One of the other web sites I subscribe to is Stratfor. It’s a global intelligence website and doesn’t really have much to do with spam. But I like politics so I read it. They have some articles which you can get for free, but the better stuff you have to pay for.
About two weeks ago, they ran a three-part series on Cyberwarfare. The first article was the title of this post, which you can access here (requires registration… not sure if it’s free). In the article they described different types of cybercriminals and not-so-criminals which they referred to under the umbrella as “hackers.” I’m not going to reprint the entire article here but will quote some parts.
A hacker can be many things. For our purposes here, it is someone with sufficient understanding, skill and experience in the nuances and inner workings of computer systems and networks to be able to wield meaningful power and influence events in cyberspace — even if only in concert with others. Such a person must then actively choose to exercise that capability and act boldly on that stage (hacking is almost universally illegal).
This is a simplified definition but it works.
The most threatening hackers are known as black hats, or “dark side” hackers. These are hackers whose primary activities and intentions are malicious and often criminal. Black hats attempt to locate, identify and exploit security gaps or flaws within operating systems, computers and networks in order to gain control of them, steal information, destroy data or orchestrate other illicit activities.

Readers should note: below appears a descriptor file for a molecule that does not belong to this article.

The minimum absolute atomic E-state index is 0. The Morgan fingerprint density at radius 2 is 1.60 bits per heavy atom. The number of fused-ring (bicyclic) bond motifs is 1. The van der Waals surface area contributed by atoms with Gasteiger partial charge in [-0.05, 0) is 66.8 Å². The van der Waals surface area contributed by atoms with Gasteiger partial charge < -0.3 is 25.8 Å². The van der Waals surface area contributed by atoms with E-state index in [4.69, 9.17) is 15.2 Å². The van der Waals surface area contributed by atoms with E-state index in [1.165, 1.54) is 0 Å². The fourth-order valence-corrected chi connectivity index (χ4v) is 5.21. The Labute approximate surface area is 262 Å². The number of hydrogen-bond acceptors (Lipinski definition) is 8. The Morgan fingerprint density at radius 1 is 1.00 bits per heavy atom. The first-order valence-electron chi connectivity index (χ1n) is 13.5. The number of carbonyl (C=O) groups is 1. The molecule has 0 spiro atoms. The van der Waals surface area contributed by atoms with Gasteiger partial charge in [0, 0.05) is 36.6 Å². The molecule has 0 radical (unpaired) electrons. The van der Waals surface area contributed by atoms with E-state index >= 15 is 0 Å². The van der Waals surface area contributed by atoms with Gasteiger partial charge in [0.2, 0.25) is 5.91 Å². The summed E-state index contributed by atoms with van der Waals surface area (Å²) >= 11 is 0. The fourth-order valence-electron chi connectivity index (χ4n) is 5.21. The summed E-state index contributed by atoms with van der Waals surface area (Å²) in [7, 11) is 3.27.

The antithesis of the black hat is the white-hat hacker, also known as an “ethical” or a “sneaker.” White hats are ethically opposed to the abuse or misuse of computer systems. Like their black-hat counterparts, white hats actively search for flaws within computer systems and networks. These efforts often occur with systems in which a white hat has a vested interest or of which they have substantial knowledge. They distinguish themselves by either repairing or patching these vulnerabilities or alerting the administrator of the system or the designer of the software. Basically, white hats attempt to maintain security within the Internet and its connected systems.
Other hackers “wear” colored or hybrid hats. Grey hats, for example, are a blend of the black hat and the white hat. Drawing on experience from both sides can make for a very robust skill set. Computer security professionals are often known as blue hats. Their activities are not unlike those of white hats but are more focused on the interests of paying customers. Hackers wear an assortment of other colored hats, and not all warrant definition here.
Using these basic definitions, let’s attempt to classify the people in the spam industry.
- Spam fighters (who get paid for it, like me) are blue hats.
- Spam fighters, who don’t get paid for it (like some of the guys/girls in Spam Kings) are white hats or grey hats.
- Phishers are black hats.
- Spammers are tough to classify since they don’t technically try to break into computer systems. Maybe grey hats?
While these labels don’t completely apply, in my next post we’ll look at a few more definitions.